A strike is often accompanied by picketing, which may be organised by the trade union as part of its strategy to bring attention to the dispute and to persuade the workforce to join in the strike. Unlawful picketing may expose the union (and the pickets themselves) to liability in tort (and therefore the risk of an injunction to curtail the unlawful activities). It may sometimes involve criminal activity.

Picketing is only lawful where all of the following conditions have been met.

  • The picketing is done only by the following people near their (last) place of work:
    • a worker (who is employed by the employer who is a party to the dispute)
    • an ex-worker of that employer (so long as that employer was his last employer and he was dismissed in connection with the dispute or his dismissal is one of the reasons for the dispute); or
    • a trade union official who represents and is accompanying either of the above.
  • The purpose of the picketing is to obtain or communicate information or to persuade any person to work or abstain from working.
  • The picketing is done peacefully; in other words, there must be no intimidation or threatening behaviour.

There is a code of practice on picketing, which may be taken into account by a court or tribunal in claims and which recommends that "mass picketing" should be avoided, as it can lead to intimidation by sheer force of numbers.

Lawful picketing may give rise to a limited form of lawful secondary action, for example, pickets may persuade delivery drivers to turn away without making their delivery to the employer.

Secondary action

Other than the picketing example above, “secondary action” (often referred to as "sympathy" or "solidarity" action) is unlawful.  An example would be where employer X is in dispute with its own workers over pay.  A union official threatens A that unless it gives in, he will ask the workers of employer Y (a supplier of X) not to deliver any supplies to X.  It is secondary because the employment contracts being interfered with are those between Y and its own workers and Y is not a party to the dispute.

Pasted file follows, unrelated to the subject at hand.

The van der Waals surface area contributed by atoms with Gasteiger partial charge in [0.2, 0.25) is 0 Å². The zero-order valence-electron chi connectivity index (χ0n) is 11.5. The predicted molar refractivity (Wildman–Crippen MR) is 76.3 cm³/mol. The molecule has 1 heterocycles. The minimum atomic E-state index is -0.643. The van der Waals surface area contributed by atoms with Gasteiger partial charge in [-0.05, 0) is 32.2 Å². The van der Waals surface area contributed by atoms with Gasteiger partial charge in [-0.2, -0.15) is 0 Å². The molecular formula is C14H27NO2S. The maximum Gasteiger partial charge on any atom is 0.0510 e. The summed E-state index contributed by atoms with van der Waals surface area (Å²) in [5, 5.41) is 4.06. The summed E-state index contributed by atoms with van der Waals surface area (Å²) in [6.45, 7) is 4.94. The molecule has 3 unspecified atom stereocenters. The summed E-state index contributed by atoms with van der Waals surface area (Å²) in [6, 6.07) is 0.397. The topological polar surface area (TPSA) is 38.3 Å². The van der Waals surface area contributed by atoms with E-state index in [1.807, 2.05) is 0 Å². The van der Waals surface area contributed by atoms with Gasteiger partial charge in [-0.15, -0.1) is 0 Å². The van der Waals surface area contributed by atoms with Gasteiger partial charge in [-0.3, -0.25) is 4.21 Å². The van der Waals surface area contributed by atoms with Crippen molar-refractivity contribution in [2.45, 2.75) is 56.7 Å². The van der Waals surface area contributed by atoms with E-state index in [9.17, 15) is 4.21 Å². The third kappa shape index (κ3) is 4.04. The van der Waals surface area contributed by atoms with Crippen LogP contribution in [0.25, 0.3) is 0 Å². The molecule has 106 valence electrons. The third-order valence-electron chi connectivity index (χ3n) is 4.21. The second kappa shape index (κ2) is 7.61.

What can employers do in response?

Legal remedies against employees for taking industrial action are limited: notably, the court cannot order an employee to work or even to attend the workplace. However, employers may legitimately withhold all or part of employees' pay if they are in breach of contract and may also dismiss some or all of them, depending on the circumstances.

The unfair dismissal rules in this context are complex and depend on whether the industrial action is “unofficial”, “official”, or “protected”.  In brief, employees dismissed while taking part in unofficial industrial action (ie where it is not authorised or endorsed by a union) cannot normally claim unfair dismissal, even if the employer is selective about whom it dismisses.  Employees dismissed while taking part in official industrial action can only claim unfair dismissal if there is selective treatment (ie where the employer selectively dismisses or re-engages staff) or if the action is protected by virtue of a lawfully-organised union ballot.   Where the industrial action is "protected industrial action" ( ie union has complied with the balloting and notification requirements) the rules are more complicated and there are protected periods of time during which any dismissal would be unfair.